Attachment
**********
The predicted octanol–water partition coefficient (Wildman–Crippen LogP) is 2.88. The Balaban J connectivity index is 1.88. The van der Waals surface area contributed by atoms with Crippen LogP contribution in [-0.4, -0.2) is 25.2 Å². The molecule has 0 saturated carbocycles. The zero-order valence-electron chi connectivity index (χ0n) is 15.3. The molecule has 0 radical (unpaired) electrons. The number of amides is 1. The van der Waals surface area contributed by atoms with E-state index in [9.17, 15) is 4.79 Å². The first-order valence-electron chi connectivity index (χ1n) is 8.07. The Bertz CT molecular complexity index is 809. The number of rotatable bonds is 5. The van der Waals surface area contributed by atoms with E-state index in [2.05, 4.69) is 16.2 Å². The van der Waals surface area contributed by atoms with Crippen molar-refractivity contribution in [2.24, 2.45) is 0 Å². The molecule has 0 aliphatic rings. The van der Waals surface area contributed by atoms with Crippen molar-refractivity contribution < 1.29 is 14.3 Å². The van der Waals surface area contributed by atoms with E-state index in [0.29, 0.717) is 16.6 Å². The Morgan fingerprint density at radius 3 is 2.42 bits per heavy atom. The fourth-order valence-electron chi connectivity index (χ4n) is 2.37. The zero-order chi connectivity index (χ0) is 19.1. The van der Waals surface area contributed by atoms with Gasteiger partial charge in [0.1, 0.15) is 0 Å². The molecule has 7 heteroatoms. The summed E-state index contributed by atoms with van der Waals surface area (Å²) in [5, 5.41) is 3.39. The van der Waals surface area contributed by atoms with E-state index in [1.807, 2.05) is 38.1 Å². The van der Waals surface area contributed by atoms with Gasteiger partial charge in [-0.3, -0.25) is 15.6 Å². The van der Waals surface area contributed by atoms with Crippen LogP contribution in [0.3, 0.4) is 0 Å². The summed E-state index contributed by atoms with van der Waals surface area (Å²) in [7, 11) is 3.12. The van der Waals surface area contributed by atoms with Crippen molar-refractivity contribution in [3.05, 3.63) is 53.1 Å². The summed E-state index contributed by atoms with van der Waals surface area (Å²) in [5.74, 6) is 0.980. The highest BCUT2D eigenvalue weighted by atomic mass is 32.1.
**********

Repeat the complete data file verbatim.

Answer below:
The predicted octanol–water partition coefficient (Wildman–Crippen LogP) is 2.88. The Balaban J connectivity index is 1.88. The van der Waals surface area contributed by atoms with Crippen LogP contribution in [-0.4, -0.2) is 25.2 Å². The molecule has 0 saturated carbocycles. The zero-order valence-electron chi connectivity index (χ0n) is 15.3. The molecule has 0 radical (unpaired) electrons. The number of amides is 1. The van der Waals surface area contributed by atoms with E-state index in [9.17, 15) is 4.79 Å². The first-order valence-electron chi connectivity index (χ1n) is 8.07. The Bertz CT molecular complexity index is 809. The number of rotatable bonds is 5. The van der Waals surface area contributed by atoms with E-state index in [2.05, 4.69) is 16.2 Å². The van der Waals surface area contributed by atoms with Crippen molar-refractivity contribution in [2.24, 2.45) is 0 Å². The molecule has 0 aliphatic rings. The van der Waals surface area contributed by atoms with Crippen molar-refractivity contribution < 1.29 is 14.3 Å². The van der Waals surface area contributed by atoms with E-state index in [0.29, 0.717) is 16.6 Å². The Morgan fingerprint density at radius 3 is 2.42 bits per heavy atom. The fourth-order valence-electron chi connectivity index (χ4n) is 2.37. The zero-order chi connectivity index (χ0) is 19.1. The van der Waals surface area contributed by atoms with Gasteiger partial charge in [0.1, 0.15) is 0 Å². The molecule has 7 heteroatoms. The summed E-state index contributed by atoms with van der Waals surface area (Å²) in [5, 5.41) is 3.39. The van der Waals surface area contributed by atoms with E-state index in [1.807, 2.05) is 38.1 Å². The van der Waals surface area contributed by atoms with Gasteiger partial charge in [-0.3, -0.25) is 15.6 Å². The van der Waals surface area contributed by atoms with Crippen LogP contribution in [0.3, 0.4) is 0 Å². The summed E-state index contributed by atoms with van der Waals surface area (Å²) in [7, 11) is 3.12. The van der Waals surface area contributed by atoms with Crippen molar-refractivity contribution in [3.05, 3.63) is 53.1 Å². The summed E-state index contributed by atoms with van der Waals surface area (Å²) in [5.74, 6) is 0.980. The highest BCUT2D eigenvalue weighted by atomic mass is 32.1.